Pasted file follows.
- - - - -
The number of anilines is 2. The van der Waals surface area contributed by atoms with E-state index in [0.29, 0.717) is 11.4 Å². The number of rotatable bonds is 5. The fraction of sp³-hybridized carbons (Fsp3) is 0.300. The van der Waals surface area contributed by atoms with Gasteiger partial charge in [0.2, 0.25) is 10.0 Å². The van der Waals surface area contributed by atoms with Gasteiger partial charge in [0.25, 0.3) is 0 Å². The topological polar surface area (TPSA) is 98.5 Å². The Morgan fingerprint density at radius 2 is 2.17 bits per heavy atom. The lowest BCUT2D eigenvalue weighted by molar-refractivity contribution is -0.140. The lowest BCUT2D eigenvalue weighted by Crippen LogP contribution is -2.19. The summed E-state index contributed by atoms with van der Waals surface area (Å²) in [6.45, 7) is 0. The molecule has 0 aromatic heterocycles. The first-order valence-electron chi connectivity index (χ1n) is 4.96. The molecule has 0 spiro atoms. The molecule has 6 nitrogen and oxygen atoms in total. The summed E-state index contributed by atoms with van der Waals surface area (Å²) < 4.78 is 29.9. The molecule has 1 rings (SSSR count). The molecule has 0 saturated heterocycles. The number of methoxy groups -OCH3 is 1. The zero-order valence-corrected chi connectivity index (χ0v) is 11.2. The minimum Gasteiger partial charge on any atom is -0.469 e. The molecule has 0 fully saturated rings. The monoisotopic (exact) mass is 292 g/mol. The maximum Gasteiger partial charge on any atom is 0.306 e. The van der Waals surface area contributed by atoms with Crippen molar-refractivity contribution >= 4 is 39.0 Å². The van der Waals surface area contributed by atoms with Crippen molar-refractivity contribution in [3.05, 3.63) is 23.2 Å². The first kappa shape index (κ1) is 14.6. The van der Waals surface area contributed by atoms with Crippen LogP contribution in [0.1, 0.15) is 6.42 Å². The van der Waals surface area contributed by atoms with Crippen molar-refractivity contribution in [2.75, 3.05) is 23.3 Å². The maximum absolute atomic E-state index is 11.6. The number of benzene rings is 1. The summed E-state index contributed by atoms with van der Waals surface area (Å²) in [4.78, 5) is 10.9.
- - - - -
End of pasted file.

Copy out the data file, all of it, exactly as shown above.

The number of anilines is 2. The van der Waals surface area contributed by atoms with E-state index in [0.29, 0.717) is 11.4 Å². The number of rotatable bonds is 5. The fraction of sp³-hybridized carbons (Fsp3) is 0.300. The van der Waals surface area contributed by atoms with Gasteiger partial charge in [0.2, 0.25) is 10.0 Å². The van der Waals surface area contributed by atoms with Gasteiger partial charge in [0.25, 0.3) is 0 Å². The topological polar surface area (TPSA) is 98.5 Å². The Morgan fingerprint density at radius 2 is 2.17 bits per heavy atom. The lowest BCUT2D eigenvalue weighted by molar-refractivity contribution is -0.140. The lowest BCUT2D eigenvalue weighted by Crippen LogP contribution is -2.19. The summed E-state index contributed by atoms with van der Waals surface area (Å²) in [6.45, 7) is 0. The molecule has 0 aromatic heterocycles. The first-order valence-electron chi connectivity index (χ1n) is 4.96. The molecule has 0 spiro atoms. The molecule has 6 nitrogen and oxygen atoms in total. The summed E-state index contributed by atoms with van der Waals surface area (Å²) < 4.78 is 29.9. The molecule has 1 rings (SSSR count). The molecule has 0 saturated heterocycles. The number of methoxy groups -OCH3 is 1. The zero-order valence-corrected chi connectivity index (χ0v) is 11.2. The minimum Gasteiger partial charge on any atom is -0.469 e. The molecule has 0 fully saturated rings. The monoisotopic (exact) mass is 292 g/mol. The maximum Gasteiger partial charge on any atom is 0.306 e. The van der Waals surface area contributed by atoms with Crippen molar-refractivity contribution >= 4 is 39.0 Å². The van der Waals surface area contributed by atoms with Crippen molar-refractivity contribution in [3.05, 3.63) is 23.2 Å². The first kappa shape index (κ1) is 14.6. The van der Waals surface area contributed by atoms with Crippen LogP contribution in [0.1, 0.15) is 6.42 Å². The van der Waals surface area contributed by atoms with Crippen molar-refractivity contribution in [2.75, 3.05) is 23.3 Å². The maximum absolute atomic E-state index is 11.6. The number of benzene rings is 1. The summed E-state index contributed by atoms with van der Waals surface area (Å²) in [4.78, 5) is 10.9.